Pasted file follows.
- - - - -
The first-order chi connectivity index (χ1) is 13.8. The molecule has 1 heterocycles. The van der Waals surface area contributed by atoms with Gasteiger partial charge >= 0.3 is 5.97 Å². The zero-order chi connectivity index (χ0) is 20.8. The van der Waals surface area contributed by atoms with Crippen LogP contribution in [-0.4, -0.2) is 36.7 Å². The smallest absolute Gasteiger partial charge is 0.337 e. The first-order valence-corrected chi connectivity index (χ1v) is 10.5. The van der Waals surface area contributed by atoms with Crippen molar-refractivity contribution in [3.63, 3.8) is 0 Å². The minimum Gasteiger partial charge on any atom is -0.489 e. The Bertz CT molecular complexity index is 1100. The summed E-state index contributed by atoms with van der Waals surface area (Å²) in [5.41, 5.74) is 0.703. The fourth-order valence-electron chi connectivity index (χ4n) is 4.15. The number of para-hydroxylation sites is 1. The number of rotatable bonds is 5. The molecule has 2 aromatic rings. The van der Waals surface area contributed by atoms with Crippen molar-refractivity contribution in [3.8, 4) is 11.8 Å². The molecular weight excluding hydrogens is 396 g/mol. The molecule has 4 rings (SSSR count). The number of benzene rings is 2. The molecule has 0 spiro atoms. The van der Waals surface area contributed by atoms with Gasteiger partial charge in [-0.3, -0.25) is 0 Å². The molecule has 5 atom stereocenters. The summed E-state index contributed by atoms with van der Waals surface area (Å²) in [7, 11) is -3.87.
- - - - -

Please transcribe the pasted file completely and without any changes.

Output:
The first-order chi connectivity index (χ1) is 13.8. The molecule has 1 heterocycles. The van der Waals surface area contributed by atoms with Gasteiger partial charge >= 0.3 is 5.97 Å². The zero-order chi connectivity index (χ0) is 20.8. The van der Waals surface area contributed by atoms with Crippen LogP contribution in [-0.4, -0.2) is 36.7 Å². The smallest absolute Gasteiger partial charge is 0.337 e. The first-order valence-corrected chi connectivity index (χ1v) is 10.5. The van der Waals surface area contributed by atoms with Crippen molar-refractivity contribution in [3.63, 3.8) is 0 Å². The minimum Gasteiger partial charge on any atom is -0.489 e. The Bertz CT molecular complexity index is 1100. The summed E-state index contributed by atoms with van der Waals surface area (Å²) in [5.41, 5.74) is 0.703. The fourth-order valence-electron chi connectivity index (χ4n) is 4.15. The number of para-hydroxylation sites is 1. The number of rotatable bonds is 5. The molecule has 2 aromatic rings. The van der Waals surface area contributed by atoms with Crippen molar-refractivity contribution in [3.8, 4) is 11.8 Å². The molecular weight excluding hydrogens is 396 g/mol. The molecule has 4 rings (SSSR count). The number of benzene rings is 2. The molecule has 0 spiro atoms. The van der Waals surface area contributed by atoms with Gasteiger partial charge in [-0.3, -0.25) is 0 Å². The molecule has 5 atom stereocenters. The summed E-state index contributed by atoms with van der Waals surface area (Å²) in [7, 11) is -3.87.